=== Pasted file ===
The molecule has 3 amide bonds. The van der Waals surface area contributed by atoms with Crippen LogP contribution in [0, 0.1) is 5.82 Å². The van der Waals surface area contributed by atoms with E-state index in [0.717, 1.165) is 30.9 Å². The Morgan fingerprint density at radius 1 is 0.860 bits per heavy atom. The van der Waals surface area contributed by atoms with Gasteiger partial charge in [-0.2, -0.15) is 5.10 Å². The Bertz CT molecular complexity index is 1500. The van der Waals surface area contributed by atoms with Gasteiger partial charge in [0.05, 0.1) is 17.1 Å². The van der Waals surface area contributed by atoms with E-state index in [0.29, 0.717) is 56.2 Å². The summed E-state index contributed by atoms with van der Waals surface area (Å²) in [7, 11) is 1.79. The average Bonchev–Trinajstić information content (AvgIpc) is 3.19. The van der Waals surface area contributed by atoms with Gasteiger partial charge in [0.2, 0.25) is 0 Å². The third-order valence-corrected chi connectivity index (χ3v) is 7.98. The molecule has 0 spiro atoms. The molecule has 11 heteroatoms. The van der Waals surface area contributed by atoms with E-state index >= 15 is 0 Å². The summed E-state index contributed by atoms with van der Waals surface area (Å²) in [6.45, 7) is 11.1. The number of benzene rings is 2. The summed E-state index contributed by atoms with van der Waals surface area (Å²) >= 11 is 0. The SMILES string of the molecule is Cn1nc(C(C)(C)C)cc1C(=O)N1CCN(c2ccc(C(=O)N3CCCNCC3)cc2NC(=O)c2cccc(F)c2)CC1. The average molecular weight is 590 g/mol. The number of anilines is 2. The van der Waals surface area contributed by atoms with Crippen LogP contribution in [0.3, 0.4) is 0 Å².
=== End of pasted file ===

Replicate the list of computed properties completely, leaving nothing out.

The molecule has 3 amide bonds. The van der Waals surface area contributed by atoms with Crippen LogP contribution in [0, 0.1) is 5.82 Å². The van der Waals surface area contributed by atoms with E-state index in [0.717, 1.165) is 30.9 Å². The Morgan fingerprint density at radius 1 is 0.860 bits per heavy atom. The van der Waals surface area contributed by atoms with Gasteiger partial charge in [-0.2, -0.15) is 5.10 Å². The Bertz CT molecular complexity index is 1500. The van der Waals surface area contributed by atoms with Gasteiger partial charge in [0.05, 0.1) is 17.1 Å². The van der Waals surface area contributed by atoms with E-state index in [0.29, 0.717) is 56.2 Å². The summed E-state index contributed by atoms with van der Waals surface area (Å²) in [7, 11) is 1.79. The average Bonchev–Trinajstić information content (AvgIpc) is 3.19. The van der Waals surface area contributed by atoms with Gasteiger partial charge in [0.2, 0.25) is 0 Å². The third-order valence-corrected chi connectivity index (χ3v) is 7.98. The molecule has 0 spiro atoms. The molecule has 11 heteroatoms. The van der Waals surface area contributed by atoms with E-state index >= 15 is 0 Å². The summed E-state index contributed by atoms with van der Waals surface area (Å²) in [6.45, 7) is 11.1. The number of benzene rings is 2. The summed E-state index contributed by atoms with van der Waals surface area (Å²) >= 11 is 0. The SMILES string of the molecule is Cn1nc(C(C)(C)C)cc1C(=O)N1CCN(c2ccc(C(=O)N3CCCNCC3)cc2NC(=O)c2cccc(F)c2)CC1. The average molecular weight is 590 g/mol. The number of anilines is 2. The van der Waals surface area contributed by atoms with Crippen LogP contribution in [0.3, 0.4) is 0 Å².